Friday, May 24, 2013
Here’s an interesting set of pictures from photographer Rä di Martino of Star Wars sets that were abandoned in Morocco and Tunisia. Through the decades there have been various efforts to save these landmarks, but for the most part they continue to decay.
Susan Bright (Oxford) and Nick Hopkins (Southampton) have posted Evaluating Legal Models of Affordable Home Ownership in England (Book Chapter) on SSRN. Here's the abstract:
this chapter we analyze the legal routes used to deliver Low Cost Home
Ownership in England where there is some element of public subsidy
involved. In order to evaluate the various products used for LCHO
(right to buy, part-ownership, co-operative housing models), this
a) Explains the legal frameworks used to deliver the main LCHO products available in England;
b) Explores the potential benefits of home ownership to the individual in the form of wealth creation, "mainstreaming" and security of place;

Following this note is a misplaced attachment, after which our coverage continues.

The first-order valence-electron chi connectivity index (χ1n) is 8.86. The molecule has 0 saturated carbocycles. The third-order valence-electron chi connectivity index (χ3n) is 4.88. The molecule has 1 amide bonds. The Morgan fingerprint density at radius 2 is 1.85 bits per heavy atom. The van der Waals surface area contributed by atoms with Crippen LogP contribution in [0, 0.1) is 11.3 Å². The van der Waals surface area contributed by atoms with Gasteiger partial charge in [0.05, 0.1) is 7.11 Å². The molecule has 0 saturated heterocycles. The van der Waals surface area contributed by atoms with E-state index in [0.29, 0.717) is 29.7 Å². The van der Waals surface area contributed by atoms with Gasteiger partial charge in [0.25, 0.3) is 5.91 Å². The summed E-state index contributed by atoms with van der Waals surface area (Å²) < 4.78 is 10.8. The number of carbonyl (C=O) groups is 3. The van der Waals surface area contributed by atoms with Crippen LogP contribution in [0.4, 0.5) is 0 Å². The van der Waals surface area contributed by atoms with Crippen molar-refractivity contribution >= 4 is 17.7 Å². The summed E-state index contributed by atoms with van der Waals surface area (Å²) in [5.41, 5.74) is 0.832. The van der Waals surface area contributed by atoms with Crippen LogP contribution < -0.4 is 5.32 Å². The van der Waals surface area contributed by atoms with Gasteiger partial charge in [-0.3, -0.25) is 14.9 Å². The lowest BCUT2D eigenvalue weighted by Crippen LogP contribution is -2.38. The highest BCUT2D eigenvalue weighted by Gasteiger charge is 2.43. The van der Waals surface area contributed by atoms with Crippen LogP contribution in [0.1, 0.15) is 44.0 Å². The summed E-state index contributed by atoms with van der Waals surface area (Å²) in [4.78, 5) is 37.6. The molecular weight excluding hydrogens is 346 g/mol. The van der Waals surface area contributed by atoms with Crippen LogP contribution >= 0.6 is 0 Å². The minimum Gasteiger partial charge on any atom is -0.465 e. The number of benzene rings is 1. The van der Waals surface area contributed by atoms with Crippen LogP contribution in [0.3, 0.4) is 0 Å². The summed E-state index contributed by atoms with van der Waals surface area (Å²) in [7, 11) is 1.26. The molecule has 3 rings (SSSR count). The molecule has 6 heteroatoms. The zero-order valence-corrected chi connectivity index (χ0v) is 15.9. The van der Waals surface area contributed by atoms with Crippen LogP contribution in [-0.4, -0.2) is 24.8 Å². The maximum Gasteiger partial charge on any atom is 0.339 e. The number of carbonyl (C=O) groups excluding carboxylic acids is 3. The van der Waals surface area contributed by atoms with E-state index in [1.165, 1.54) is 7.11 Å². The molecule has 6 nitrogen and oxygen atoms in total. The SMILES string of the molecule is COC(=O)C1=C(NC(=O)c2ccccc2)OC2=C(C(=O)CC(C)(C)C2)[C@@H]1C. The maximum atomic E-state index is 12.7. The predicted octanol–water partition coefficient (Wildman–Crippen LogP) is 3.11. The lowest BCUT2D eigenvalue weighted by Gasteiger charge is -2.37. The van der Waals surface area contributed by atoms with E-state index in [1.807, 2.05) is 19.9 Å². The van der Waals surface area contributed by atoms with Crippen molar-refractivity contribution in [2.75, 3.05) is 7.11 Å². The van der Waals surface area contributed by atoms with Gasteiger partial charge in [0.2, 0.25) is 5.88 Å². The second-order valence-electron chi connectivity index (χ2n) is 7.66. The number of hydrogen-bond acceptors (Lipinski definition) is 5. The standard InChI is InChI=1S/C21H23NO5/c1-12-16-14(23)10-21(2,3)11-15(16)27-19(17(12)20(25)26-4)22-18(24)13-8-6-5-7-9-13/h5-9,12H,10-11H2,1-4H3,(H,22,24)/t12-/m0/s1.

c) Sets out key additional policy objectives of LCHO, in particular introducing and supporting tenure mix (sustainable communities) and sustaining the opportunity for continued use of the subsidy to provide access to LCHO for intermediate income households; and
d) Evaluates the extent to which the different products available deliver both the individual benefits of home ownership and support the wider policy objectives.
Thursday, May 23, 2013
David Schorr, writing at the new blog Environment, Law, and History has some insightful things to say about how our conceptions of property and the environment have changed over time. Schorr focuses on water law in the U.S. and in struggle between Israelis and Palestinians over natural resources.
Joseph Dellapenna (Villanova) has posted A Primer on Groundwater Law (Idaho) on SSRN. Here's the abstract:
greater part of fresh water on the planet Earth is under ground and most
of that qualifies as "groundwater" in the sense of water available to
be pumped to the surface for human exploitation or consumption. This
water is subject to a wide range of conditions of occurrence that
reflect the great variations in porosity and permeability of the earth’s
crust. Its rapidly growing importance as a source of water for
agricultural, ecological, industrial, and municipal use around the world
has resulted in the major actors in water politics and policy have